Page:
Note: this short message was delivered in two parts during the course of an all-age service. The service was held on Palm Sunday, but the Anglican lectionary set this passage, covering the trial and crucifixion of Jesus, and I was anxious to try to do something worthwhile with it within the time (2 x 6 minutes) available to me.
Text: Matthew 27:11-25; 33-54
This is, of course, the most famous trial in history. And it’s obvious who is on trial here. Or is it? Everyone knew, and we know, that Jesus was innocent. So who is really on trial here?
(a) Pilate, the Roman governor: he knew that Jesus was innocent, and tried to wash his hands of the whole affair. And yet in order to avoid a scene he allowed the innocent man to be executed, and a guilty man – Barabbas – to go free. Was it not the weak and compromising Pilate who was guilty, rather than Jesus?
(b) The chief priests and elders: they were supposed to be guardians of God’s law and pillars of justice. And yet they who hounded Jesus, and paid Judas to betray him. It was they who persuaded the crowd to ask for Barabbas, rather than Jesus, to be set free. Was it not the proud and self-righteous Jewish leaders who were guilty, rather than Jesus?
(c) The crowd. I don’t know how many people in this Good Friday crowd who shouted, “Crucify!” had been in the Palm Sunday crowd, shouting, “Hosanna!” But clearly public opinion has turned from adulation to hatred in just a few days. Was it not the fickle and bloodthirsty crowd who was guilty, rather than Jesus?
(d) Ourselves. How often are we like Pilate, knowing what we ought to do and then doing precisely the opposite? How often are we like the Jewish leaders, so proud of our precious principles that we end up with hateful and hurtful attitudes? How often are we like the crowd, going with the flow of public opinion rather than standing up for what is true and right? Is it not we who are guilty, rather than Jesus?
So why was it Jesus, and not any of these others, who was standing there mocked, abused, and condemned? Well, let’s hear what he himself had to say about it. He had previously said that his death would not be an accident, or even a supreme instance of martyrdom. It would be an offering:-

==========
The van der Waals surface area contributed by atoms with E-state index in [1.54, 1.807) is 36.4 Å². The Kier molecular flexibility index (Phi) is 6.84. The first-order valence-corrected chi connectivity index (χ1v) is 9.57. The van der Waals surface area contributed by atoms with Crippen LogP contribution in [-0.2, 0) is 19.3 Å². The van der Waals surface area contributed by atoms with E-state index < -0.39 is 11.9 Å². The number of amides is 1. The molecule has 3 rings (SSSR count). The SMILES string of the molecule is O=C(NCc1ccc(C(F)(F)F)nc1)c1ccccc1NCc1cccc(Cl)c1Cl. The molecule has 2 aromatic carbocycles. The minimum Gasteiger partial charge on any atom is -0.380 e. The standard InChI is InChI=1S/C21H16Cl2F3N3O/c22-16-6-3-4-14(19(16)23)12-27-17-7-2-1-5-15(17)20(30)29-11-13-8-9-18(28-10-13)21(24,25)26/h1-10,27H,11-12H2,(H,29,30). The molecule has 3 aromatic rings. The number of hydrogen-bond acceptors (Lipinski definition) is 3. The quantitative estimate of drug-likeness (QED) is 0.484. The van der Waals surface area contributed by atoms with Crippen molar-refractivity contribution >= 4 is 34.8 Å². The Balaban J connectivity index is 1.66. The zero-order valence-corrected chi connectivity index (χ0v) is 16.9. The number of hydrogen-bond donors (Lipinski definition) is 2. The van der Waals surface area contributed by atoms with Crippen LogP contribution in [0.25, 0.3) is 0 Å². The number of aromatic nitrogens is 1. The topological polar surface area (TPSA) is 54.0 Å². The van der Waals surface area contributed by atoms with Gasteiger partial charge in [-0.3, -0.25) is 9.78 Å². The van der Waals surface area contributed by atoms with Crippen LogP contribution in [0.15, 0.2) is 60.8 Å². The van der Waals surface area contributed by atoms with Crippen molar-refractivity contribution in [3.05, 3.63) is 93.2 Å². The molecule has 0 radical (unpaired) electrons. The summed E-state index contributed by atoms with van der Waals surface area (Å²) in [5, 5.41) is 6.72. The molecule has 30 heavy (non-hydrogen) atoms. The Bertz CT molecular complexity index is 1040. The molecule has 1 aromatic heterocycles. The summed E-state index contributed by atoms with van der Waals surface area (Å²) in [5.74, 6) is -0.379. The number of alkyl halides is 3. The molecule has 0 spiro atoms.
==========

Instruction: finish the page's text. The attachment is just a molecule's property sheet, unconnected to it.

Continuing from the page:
Mt 20:28 “The Son of Man did not come to be served, but to serve, and to give his life as a ransom for many.”
And so we begin to see that the most tragic miscarriage of justice was, in fact, a day that changed the world; nothing would ever be the same again.
It was not Jesus, then, who was really on trial that first Good Friday. It was Pilate, and the chief priests and elders, and the crowd, and it was you and me.
But there is one other person who I’m going to put in the dock this morning: and that is God himself. What was God doing, allowing his Son to be treated like this? He had declared, Mt 3:17 – “This is my Son, whom I love; with him I am well pleased.” How can he now stand by and do nothing as his beloved Son cries out, “My God, my God, why have you forsaken me?
(a) Do you see something? As Jesus hangs there on the cross, the sky is growing darker and darker. Remarkable, isn’t it? Just as the light of an unusual star shone over Bethlehem to herald Jesus’ birth, so an extraordinary darkness falls over Calvary at the time of his death. This speaks eloquently of God’s attitude towards the sin and guilt that brought his Son to that lonely and tortured death.
(b) Do you hear something? At the moment of Jesus’ death, the curtain in the temple is ripped from top to bottom. Now that curtain separated off from the rest of the temple the holy of holies. It was there that God was especially said to dwell. And that place could only be entered once a year, by one person – the high priest – and then only with sacrifice and ceremony. But now the curtain has been torn in two. This is a graphic and dramatic sign that from now on, and there is free access to God for one and for all.
(c) Do you feel something? The ground is shaking. It’s an earthquake! But this earthquake is not bringing death, but life out of death. Some of the nearby tombs are breaking open, and, before long, the bodies of the holy men and women inside are going to be walking and talking again. Wouldn’t it be interesting to know their names? I wonder what became of them afterwards? But Scripture doesn’t satisfy our curiosity on those points. But what we do know is that at the very moment of Christ’s death new life was beginning to break forth. Resurrection life.
So then, God was not standing by silent and motionless while his Son was executed. He was in it all along.
Rom 5:8 ‘God demonstrates his own love for us in this: While we were still sinners, Christ died for us.’
It seems to many to be a puzzle, a scandal, and an offense. But this is the heart of the Christian faith. God was in Christ reconciling the world to himself. And our proper response is to be reconciled to God. And everything that flows out of that: our love for God and others, is sheer, uninhibited, overflowing, gratitude.